My eighth photographic challenge was over. I had found a white horse. The rest of the day would be unknown and I was faced with a stark decision. [Okay so it wasn't start at all. Having three options, all of which are appealing, as about as far from stark as a person dressed in seven layers to survive a cold winter day is from being stark naked.]
Should I head south? This would lead me, I hoped, to Cleadon tower and windmill. Oh my. I just looked up Cleadon windmill. I now want to write the story of Peter the Pirate and of Elizabeth who starved herself to death when she wasn't allowed to see him any more. Or possibly she jumped from the top of the mill. Or more probably she suffered neither of those sad deaths. Either way, the ruined mill is haunted by her ghost. And then in my story her ghost can be related to the fire or storm that ruined the mill. I have been to the mill before - it's on the route of Bede's Way which I walked soon after we moved to Newcastle. The views are excellent but I took no photos that day and thus need to walk Bede's Way again sometime.
Should I head east? All I knew of this route was that it wasn't really very far east until I would reach the sea. At which point I would stop walking east. I cannot walk on water and even if I could I'd get very tired and hungry long before I walked across the sea far enough to reach Denmark. And then, since I am still waiting to receive my passport and so wasn't carrying such a document, I would be arrested, thrown out of Denmark and returned to the United Kingdom. When people swim across the English Channel does someone in a support boat carry their passport? Walking to Denmark wouldn't be easy and it was a certainty that Peter the Pirate wouldn't meet me under the cliffs of Tyne and Wear and take me across, with lots of rum drinking and shanty singing on the way.
Or should I not head anywhere at all. I was outside a pub and it was obviously a good pub. While I took my pictures of the horse a bus had pulled up to the bus stop, the last one on its route. Lots of old people had got out and many of them headed straight to the pub. I think it was for the pub food rather than so they could all get very drunk and then spend the night being disorderly and violent on the streets of South Shields. I could go to the pub too. Eat and drink and then catch the bus, happy for a challenge completed.
I carefully considered my three options. South. East. Pub. South. East. Pub. It was a hard choice. If the choices had been: Walk. Get stabbed by Peter the Pirate. Fall naked into a pit of bullet ants. That would not have been a difficult decision to make. But with three good choices it was harder.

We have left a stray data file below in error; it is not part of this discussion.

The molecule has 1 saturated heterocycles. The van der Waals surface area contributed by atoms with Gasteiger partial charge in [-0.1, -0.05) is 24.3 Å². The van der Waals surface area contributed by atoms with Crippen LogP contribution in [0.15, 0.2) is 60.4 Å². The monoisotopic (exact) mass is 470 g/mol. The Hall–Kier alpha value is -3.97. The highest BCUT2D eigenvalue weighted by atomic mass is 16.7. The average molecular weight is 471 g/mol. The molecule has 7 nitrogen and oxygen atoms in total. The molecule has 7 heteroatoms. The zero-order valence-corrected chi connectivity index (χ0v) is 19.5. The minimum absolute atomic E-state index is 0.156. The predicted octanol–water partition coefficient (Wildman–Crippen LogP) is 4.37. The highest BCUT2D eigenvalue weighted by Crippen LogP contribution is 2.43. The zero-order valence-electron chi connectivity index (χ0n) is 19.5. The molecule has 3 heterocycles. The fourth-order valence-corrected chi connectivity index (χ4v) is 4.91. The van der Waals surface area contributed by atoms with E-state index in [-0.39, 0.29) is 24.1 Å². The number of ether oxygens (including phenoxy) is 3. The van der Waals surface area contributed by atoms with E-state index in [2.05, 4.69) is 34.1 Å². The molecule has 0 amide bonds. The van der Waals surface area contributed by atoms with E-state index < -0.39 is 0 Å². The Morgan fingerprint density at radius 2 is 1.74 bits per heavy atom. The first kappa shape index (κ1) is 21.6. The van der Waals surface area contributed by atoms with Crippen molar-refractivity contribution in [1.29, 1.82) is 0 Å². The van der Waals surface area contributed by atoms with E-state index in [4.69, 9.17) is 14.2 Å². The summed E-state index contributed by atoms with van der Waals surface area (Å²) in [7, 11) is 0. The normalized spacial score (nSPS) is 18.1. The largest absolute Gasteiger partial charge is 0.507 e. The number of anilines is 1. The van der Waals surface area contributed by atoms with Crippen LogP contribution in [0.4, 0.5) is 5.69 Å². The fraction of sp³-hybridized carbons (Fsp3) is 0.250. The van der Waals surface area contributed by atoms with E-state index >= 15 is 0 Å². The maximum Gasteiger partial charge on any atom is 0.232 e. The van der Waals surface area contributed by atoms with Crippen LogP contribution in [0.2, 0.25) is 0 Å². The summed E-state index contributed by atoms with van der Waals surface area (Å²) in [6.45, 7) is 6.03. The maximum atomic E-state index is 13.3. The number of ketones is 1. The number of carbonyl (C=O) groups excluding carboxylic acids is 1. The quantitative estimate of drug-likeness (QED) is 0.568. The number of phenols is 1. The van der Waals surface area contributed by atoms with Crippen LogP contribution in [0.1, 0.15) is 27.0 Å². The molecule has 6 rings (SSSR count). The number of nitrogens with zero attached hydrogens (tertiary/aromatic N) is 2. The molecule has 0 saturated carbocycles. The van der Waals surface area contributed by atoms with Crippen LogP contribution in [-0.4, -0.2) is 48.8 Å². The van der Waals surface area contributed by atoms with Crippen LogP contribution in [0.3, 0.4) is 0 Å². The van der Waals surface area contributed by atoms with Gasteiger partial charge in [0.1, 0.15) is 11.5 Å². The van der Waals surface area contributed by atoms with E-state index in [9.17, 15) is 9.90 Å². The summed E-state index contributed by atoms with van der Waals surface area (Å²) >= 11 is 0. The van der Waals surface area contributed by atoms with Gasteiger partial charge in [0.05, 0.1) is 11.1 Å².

I opted for East. All the photos that follow arise from my East adventure. South would have been an adventure too. With an entirely different set of photos - and I have a walk in my head that includes heading south from The White Horse. Pub would have been tasty.
Following the path I entered into woodland. The trees were magnificent. And some of them begged me to photograph them. I was harsh with those trees I confess and only took a picture of this one because it seemed to combine friendliness with confusion.
I came to a junction. Should I follow the footpath below? Or should I follow the bridleway above? I opted for the high route even though I knew I was meant to be heading down to the sea. If there's one thing I know about the sea it's that you can rarely find it by going uphill. But it seemed more appropriate to follow a bridleway having come out on a horse related quest. As the bridleway came out of the woods I looked upwards to the top of the hill. Would would this view be like? I wondered. What will my outlook be? It could be so exciting to be out in the hills to be free. My heart should be wild with excitement. And it was. [Sincerely hoping I didn't break any major copyright laws then and that the lawyers for the estates of Rogers and Hammerstein won't be breaking down my front door tomorrow morning.]
At the top of the hill I looked out. And I smiled and I laughed. And I sent an excited voice message to the giver of the challenge. Because I loved what I saw. Below me the town of South Shields. Beyond it, North Shields, the Tyne estuary and Tynemouth, and beyond them the Northumberland coast. And in the distance I saw hills in Northumberland. Possibly the Simonside hills but I don't know - and if anyone reading this does know please tell me.
I walked on and thought, "Ooh, I wonder what's over that little rise." There wasn't a path but that doesn't matter does it? I wandered up anyway and the view got better. I continued to walk and what came into view was a big hole and on the other side there were cliffs. There were of course cliffs on the side I was on too and I stood at the top, happy. This was once Marsden quarry - a solid explanation for the fact that I had walked up Quarry Lane.